Commercial Aerospace MRO and Manufacturing Sector: Big Opportunities for Growth in Thailand


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Frost & Sullivan and Suranaree University recently organized an Aerospace Industry Seminar in association with The Civil Aviation Authority of Thailand (CAAT) on September 19, 2017. The Seminar discussed the current market scenario in commercial aerospace MRO and manufacturing, followed by the trends and future projections of the industry. The Seminar also highlighted the existing gaps in the industry, which could be potential opportunities for Thailand.

In his presentation on the Growth Prospects of Aerospace Manufacturing & MRO Industry in Thailand, Mr. Amartya De, Associate Director of Aerospace & Defense, Frost & Sullivan mentioned, “The Thailand aerospace sector is expected to grow rapidly due to expansion in airline fleet size in Thailand and neighboring countries. This coupled with the rising trend of the migration of Commercial MRO activities to the APAC region is creating new job opportunities in ASEAN”.  He also compared government initiatives and policies in emerging countries with those of Thailand, which need to be further improved to compete with the global markets in the region.

Frost & Sullivan estimates, in the next 2 decades, 42% of the 32,146 global aircraft deliveries will happen in Asia-Pacific while that of total aircrafts in Thailand alone is expected to almost triple from 314 aircrafts in 2017 to 811 aircrafts by 2037. This is mainly a result of growing passenger traffic, which will rise from 60 million unique passengers to 180 million unique passengers by the end of 2037. The rise in passenger traffic, aircraft departures, and the aircraft deliveries in Thailand indicate the growing importance of Thailand’s aerospace industry, which creates enormous opportunities in MRO and Manufacturing sectors.

Frost & Sullivan stresses on the US$ 6.3 billion gap that will exist in the Thailand MRO market in the next 20 years thus creating significant business opportunities for the aerospace MRO companies. A total of 7,700 new technician and engineering jobs are expected to be created in the commercial MRO space over the next 20-year period from 2017 to 2037. The market gap of US$ 6.3 billion over the 20 years is enough to accommodate almost three new full-fledged MRO companies similar to Thai Airways Technical Department that can serve the MRO services demand locally in Thailand.

The seminar also gave an opportunity for the industry stakeholders to highlight issues and challenges hindering the growth of aerospace manufacturing and the MRO industry in Thailand.  “Competitiveness from other country policies in terms of investment support, technology transfer and the 49% foreign ownership restriction are the key challenges faced by the aerospace companies in Thailand,” said Mr. Simon Shale, CEO, Senior Aerospace thus highlighting the importance of government support required for growth of the aerospace industry in Thailand.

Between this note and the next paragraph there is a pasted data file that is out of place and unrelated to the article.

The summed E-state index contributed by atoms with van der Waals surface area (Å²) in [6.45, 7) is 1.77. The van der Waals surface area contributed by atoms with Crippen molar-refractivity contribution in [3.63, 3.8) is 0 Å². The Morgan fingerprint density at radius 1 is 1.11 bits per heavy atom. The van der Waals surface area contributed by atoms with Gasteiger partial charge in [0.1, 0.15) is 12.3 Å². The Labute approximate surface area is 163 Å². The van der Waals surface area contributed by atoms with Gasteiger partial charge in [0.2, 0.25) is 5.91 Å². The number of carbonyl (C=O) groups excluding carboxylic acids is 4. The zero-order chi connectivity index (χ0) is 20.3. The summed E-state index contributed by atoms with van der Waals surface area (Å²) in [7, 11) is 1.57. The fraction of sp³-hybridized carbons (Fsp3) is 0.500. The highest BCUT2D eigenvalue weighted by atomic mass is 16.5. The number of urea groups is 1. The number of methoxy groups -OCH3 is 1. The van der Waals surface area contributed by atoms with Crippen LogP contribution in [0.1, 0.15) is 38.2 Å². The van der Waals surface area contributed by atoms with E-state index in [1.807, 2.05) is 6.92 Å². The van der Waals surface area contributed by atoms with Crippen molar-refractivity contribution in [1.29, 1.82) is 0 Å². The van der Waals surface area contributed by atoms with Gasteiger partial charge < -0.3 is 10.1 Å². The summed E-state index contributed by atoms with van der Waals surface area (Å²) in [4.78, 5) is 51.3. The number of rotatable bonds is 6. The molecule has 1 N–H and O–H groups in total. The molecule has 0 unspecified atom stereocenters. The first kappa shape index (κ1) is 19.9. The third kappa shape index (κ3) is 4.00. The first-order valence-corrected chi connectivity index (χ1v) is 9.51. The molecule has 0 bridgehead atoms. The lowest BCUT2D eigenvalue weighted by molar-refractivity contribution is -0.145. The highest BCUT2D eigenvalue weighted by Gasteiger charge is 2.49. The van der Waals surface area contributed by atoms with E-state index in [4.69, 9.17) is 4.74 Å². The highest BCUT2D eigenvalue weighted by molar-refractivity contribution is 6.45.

Mr. Martynas Grigalavicius, CEO, FL Technics pointed out, “Language is a barrier in Thailand for aerospace industry growth which can be subdued if Thai citizens are equipped with English language skills in schools and universities”.

Mr. Frank Boland, Business Development Director, Airborne Support focused on the regulatory and policy challenges that are crippling the aerospace industry in Thailand. He said, “The drawbacks of regulations such as the prevention of Thai registration of aged aircraft and helicopters beyond 16 and 5 years respectively, will prevent growth of general and business aviation.”

Mr. Boland further highlighted that general aviation and local companies need to be supported by the government to help create more qualified manpower for the industry. “Local MRO service providers are unable to support Thai military requirements since, by law, all contracted (outside) aircraft and component repairs should be performed by an OEM endorsed organization,” he continued.

Thailand supports a very modern and sophisticated transportation structure and by being centrally located in the region, it possesses all the ingredients to become an Aviation & Aerospace hub if the government establishes a coherent and professional managing structure with a focused aerospace development policy.

Officials from the Civil Aviation Authority of Thailand welcomed the suggestions and the challenges put forth by industry stakeholders. They acknowledged that the government would bring the necessary changes after evaluating all the issues and challenges of the aerospace industry in Thailand through the study and initiatives being developed for the Aerospace OEM and MRO industries in Thailand by Frost & Sullivan Thailand and the Suranaree University.

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